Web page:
New Zealand's tourism boom has propelled the industry past dairy as the top export earner as the number of visitors increased by one million in the past six years.
For the year ending December last year total exports of dairy and related products were $12.05 billion, accounting for 17.2 per cent of all exports. Over the same period, tourism (including air travel) was worth $12.17b or 17.4 per cent of exports, according to analysis by the ASB.
These compare to 18.2 per cent and 16.9 per cent respectively for 2015,
The next largest export is meat, all the way back on 8.4 per cent of total exports, leaving tourism and dairy well out in front.
In the year to February, a total of 3,544,219 short-term visitors arrived in New Zealand. That includes people travelling for tourism, visiting family, business trips and other reasons.
ASB economist Daniel Snowden said the rapid increase in visitors has put some pressure on resources, leading to price increases.
"This has, in turn, led to some anecdotal evidence that some visitors are starting to turn their attention to alternative destinations, although there has been little empirical evidence so far."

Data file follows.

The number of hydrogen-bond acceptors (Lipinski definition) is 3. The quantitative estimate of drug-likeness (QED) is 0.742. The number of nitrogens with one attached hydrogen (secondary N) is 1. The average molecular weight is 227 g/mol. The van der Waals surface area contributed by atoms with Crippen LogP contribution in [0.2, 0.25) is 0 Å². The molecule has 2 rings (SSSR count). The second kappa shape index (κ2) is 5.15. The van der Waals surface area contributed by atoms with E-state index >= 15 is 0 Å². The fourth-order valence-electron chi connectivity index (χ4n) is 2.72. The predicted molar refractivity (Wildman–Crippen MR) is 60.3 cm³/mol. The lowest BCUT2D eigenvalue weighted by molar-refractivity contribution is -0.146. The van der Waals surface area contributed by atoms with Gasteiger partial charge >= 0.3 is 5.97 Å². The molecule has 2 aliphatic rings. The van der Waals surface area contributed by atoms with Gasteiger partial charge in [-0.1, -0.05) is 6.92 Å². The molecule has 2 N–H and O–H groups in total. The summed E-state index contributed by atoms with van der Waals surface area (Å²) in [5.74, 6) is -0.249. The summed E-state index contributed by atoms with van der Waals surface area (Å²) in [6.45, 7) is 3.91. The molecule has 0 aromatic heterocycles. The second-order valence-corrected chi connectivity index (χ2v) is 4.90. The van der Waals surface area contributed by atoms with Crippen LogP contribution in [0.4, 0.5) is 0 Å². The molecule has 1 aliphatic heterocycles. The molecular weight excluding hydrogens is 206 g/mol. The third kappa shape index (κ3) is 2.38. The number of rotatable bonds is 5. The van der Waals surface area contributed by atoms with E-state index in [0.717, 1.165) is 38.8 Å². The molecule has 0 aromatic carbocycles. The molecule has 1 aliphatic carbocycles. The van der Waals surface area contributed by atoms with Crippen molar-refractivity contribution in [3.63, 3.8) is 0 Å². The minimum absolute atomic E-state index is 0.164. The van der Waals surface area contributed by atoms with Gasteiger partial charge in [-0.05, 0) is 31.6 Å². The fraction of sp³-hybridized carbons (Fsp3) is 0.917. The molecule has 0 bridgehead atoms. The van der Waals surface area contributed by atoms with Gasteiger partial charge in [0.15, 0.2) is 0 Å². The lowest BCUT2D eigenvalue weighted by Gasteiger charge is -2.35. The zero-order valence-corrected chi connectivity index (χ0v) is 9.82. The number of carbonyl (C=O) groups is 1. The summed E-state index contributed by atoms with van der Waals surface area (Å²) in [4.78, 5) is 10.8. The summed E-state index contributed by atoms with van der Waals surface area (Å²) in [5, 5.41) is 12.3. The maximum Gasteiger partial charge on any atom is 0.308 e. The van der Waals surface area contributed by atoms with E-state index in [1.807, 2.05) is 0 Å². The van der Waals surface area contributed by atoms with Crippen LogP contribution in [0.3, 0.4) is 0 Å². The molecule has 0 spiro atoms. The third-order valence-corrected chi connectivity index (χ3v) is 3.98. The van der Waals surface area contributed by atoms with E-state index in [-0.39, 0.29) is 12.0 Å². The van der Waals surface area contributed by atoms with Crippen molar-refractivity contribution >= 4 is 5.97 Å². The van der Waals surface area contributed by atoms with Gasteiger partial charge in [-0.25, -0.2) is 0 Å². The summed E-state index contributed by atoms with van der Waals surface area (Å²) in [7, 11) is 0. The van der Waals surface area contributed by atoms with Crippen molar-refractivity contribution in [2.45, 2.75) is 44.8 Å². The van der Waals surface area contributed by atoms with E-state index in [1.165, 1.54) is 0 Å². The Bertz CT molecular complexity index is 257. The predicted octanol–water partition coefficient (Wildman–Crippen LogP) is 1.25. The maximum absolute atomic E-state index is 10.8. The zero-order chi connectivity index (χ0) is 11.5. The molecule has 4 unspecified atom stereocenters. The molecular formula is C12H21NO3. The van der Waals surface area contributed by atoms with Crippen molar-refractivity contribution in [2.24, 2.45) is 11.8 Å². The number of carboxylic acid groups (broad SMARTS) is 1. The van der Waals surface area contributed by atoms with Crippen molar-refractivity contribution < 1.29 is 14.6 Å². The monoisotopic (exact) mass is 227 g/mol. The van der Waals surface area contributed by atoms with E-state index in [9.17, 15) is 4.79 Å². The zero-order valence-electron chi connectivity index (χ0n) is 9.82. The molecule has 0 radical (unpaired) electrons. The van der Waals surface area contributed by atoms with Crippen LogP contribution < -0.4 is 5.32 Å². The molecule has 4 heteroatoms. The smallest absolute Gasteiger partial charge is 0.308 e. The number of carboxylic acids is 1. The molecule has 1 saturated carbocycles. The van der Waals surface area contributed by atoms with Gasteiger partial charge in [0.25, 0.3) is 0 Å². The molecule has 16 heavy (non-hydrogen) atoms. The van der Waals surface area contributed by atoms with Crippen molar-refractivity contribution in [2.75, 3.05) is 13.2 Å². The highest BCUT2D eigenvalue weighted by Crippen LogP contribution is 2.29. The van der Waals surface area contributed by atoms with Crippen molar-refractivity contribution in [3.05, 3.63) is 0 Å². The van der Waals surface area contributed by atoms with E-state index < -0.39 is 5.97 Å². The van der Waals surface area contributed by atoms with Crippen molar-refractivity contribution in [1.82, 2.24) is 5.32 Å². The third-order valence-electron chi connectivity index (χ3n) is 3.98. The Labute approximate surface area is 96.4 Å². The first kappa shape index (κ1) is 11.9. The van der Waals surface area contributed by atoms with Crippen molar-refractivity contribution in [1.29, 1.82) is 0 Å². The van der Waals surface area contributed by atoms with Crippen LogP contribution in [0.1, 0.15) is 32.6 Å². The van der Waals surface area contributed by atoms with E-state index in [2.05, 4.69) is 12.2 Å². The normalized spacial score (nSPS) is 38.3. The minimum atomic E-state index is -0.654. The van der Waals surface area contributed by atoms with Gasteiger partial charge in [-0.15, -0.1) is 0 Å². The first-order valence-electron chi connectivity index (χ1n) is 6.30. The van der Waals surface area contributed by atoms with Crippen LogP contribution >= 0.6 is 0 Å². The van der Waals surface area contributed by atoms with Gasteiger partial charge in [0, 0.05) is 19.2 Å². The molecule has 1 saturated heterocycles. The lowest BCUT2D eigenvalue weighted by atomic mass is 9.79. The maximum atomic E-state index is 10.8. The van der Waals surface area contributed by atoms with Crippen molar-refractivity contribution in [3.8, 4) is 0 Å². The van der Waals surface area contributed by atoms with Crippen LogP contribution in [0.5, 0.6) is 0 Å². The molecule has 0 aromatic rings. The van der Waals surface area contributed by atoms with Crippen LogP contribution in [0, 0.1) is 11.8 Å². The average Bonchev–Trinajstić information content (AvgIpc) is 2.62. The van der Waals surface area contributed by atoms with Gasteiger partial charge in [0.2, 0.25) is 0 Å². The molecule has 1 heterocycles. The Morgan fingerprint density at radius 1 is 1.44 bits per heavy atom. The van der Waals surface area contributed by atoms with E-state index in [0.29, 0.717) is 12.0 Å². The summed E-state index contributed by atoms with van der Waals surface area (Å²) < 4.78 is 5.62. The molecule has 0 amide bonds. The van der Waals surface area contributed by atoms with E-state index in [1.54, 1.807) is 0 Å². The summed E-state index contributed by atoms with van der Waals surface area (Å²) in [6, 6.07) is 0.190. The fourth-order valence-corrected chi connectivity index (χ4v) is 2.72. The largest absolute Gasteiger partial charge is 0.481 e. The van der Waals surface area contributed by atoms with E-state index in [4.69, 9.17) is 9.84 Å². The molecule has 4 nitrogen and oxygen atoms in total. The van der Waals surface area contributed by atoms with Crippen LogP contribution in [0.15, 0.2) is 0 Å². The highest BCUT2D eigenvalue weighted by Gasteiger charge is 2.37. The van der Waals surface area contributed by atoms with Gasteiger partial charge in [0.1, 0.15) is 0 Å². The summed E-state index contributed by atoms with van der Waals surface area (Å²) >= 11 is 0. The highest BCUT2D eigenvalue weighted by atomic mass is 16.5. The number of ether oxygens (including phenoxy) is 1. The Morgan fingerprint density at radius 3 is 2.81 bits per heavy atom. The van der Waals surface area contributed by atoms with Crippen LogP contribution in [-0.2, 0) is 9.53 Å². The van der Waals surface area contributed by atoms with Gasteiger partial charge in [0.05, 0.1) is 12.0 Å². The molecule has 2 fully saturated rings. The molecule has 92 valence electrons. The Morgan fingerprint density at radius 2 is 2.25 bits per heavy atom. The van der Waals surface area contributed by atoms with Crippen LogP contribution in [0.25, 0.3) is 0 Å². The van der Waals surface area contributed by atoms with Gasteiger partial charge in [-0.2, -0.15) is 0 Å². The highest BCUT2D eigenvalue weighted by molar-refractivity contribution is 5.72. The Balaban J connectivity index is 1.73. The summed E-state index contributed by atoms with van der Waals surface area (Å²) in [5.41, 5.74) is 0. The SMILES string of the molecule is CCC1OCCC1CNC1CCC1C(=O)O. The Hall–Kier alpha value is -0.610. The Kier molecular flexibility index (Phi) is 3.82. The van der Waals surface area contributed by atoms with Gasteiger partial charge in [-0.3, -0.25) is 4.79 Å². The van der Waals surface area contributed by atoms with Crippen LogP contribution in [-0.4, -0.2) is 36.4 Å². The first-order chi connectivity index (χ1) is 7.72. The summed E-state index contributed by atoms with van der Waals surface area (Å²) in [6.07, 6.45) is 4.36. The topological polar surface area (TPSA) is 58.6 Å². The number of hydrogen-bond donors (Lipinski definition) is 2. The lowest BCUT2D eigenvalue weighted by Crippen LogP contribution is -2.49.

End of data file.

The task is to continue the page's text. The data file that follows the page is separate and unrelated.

As the number of short-term visitor arrivals has expanded, so has total spending. In 1997 total visitor spending was $3.85b, according to the International Visitor Spending survey. By the end of 2016 that had almost trebled to $10.09b.
The ASB said total spending did not rise in a smooth line, with a growth period between 1997 and late 2001, when it was around $7b. It then held in a $7b to $8b range until 2014, when the current sharp boom started.
The most recent boom would be attributed to the growth of the middle class in China (the second biggest source of visitors) both in terms of number and wealth.
It is also easier and cheaper to get to NZ now, with extensive growth in the number of airlines flying to NZ and the routes that have opened.
"The impact of The Lord of the Rings and Hobbit films in showcasing NZ cannot be underestimated."
Events such as the 2011 Rugby World Cup and 2015 Cricket World Cup boosted arrivals significantly.
Snowden said the World Masters Games now on could boost Auckland's economy by $30m and the British and Irish Lions tour this winter is forecast to inject $240m into the national economy.
"Overall, the New Zealand tourism sector is in rude health," Snowden said. "Demand is strong but the main short-term challenge is for the infrastructure to meet demand."